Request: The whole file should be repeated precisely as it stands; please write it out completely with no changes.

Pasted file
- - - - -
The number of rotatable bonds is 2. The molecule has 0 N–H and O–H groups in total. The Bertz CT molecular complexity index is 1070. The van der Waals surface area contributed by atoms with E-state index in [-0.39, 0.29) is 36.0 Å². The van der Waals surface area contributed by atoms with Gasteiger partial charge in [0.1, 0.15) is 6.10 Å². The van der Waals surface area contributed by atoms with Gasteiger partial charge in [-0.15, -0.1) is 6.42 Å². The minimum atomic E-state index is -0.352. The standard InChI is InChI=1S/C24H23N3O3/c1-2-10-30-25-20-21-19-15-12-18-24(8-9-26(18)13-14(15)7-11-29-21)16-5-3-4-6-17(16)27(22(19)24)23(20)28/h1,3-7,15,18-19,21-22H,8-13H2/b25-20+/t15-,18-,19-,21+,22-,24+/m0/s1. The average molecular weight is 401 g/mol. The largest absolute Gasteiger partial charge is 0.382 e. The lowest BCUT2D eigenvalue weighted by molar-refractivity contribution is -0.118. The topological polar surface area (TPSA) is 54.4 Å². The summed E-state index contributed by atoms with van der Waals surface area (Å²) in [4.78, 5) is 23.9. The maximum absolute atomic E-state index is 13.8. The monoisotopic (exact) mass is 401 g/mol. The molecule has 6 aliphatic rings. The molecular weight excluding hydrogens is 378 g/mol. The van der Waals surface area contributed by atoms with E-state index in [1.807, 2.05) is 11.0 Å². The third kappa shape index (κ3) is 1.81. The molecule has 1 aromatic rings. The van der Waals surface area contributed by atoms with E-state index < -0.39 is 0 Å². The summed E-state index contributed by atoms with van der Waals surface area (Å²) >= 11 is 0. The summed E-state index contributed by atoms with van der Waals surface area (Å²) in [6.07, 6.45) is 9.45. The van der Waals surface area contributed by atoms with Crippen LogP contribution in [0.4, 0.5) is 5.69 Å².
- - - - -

The number of rotatable bonds is 2. The molecule has 0 N–H and O–H groups in total. The Bertz CT molecular complexity index is 1070. The van der Waals surface area contributed by atoms with E-state index in [-0.39, 0.29) is 36.0 Å². The van der Waals surface area contributed by atoms with Gasteiger partial charge in [0.1, 0.15) is 6.10 Å². The van der Waals surface area contributed by atoms with Gasteiger partial charge in [-0.15, -0.1) is 6.42 Å². The minimum atomic E-state index is -0.352. The standard InChI is InChI=1S/C24H23N3O3/c1-2-10-30-25-20-21-19-15-12-18-24(8-9-26(18)13-14(15)7-11-29-21)16-5-3-4-6-17(16)27(22(19)24)23(20)28/h1,3-7,15,18-19,21-22H,8-13H2/b25-20+/t15-,18-,19-,21+,22-,24+/m0/s1. The average molecular weight is 401 g/mol. The largest absolute Gasteiger partial charge is 0.382 e. The lowest BCUT2D eigenvalue weighted by molar-refractivity contribution is -0.118. The topological polar surface area (TPSA) is 54.4 Å². The summed E-state index contributed by atoms with van der Waals surface area (Å²) in [4.78, 5) is 23.9. The maximum absolute atomic E-state index is 13.8. The monoisotopic (exact) mass is 401 g/mol. The molecule has 6 aliphatic rings. The molecular weight excluding hydrogens is 378 g/mol. The van der Waals surface area contributed by atoms with E-state index in [1.807, 2.05) is 11.0 Å². The third kappa shape index (κ3) is 1.81. The molecule has 1 aromatic rings. The van der Waals surface area contributed by atoms with E-state index < -0.39 is 0 Å². The summed E-state index contributed by atoms with van der Waals surface area (Å²) >= 11 is 0. The summed E-state index contributed by atoms with van der Waals surface area (Å²) in [6.07, 6.45) is 9.45. The van der Waals surface area contributed by atoms with Crippen LogP contribution in [0.4, 0.5) is 5.69 Å².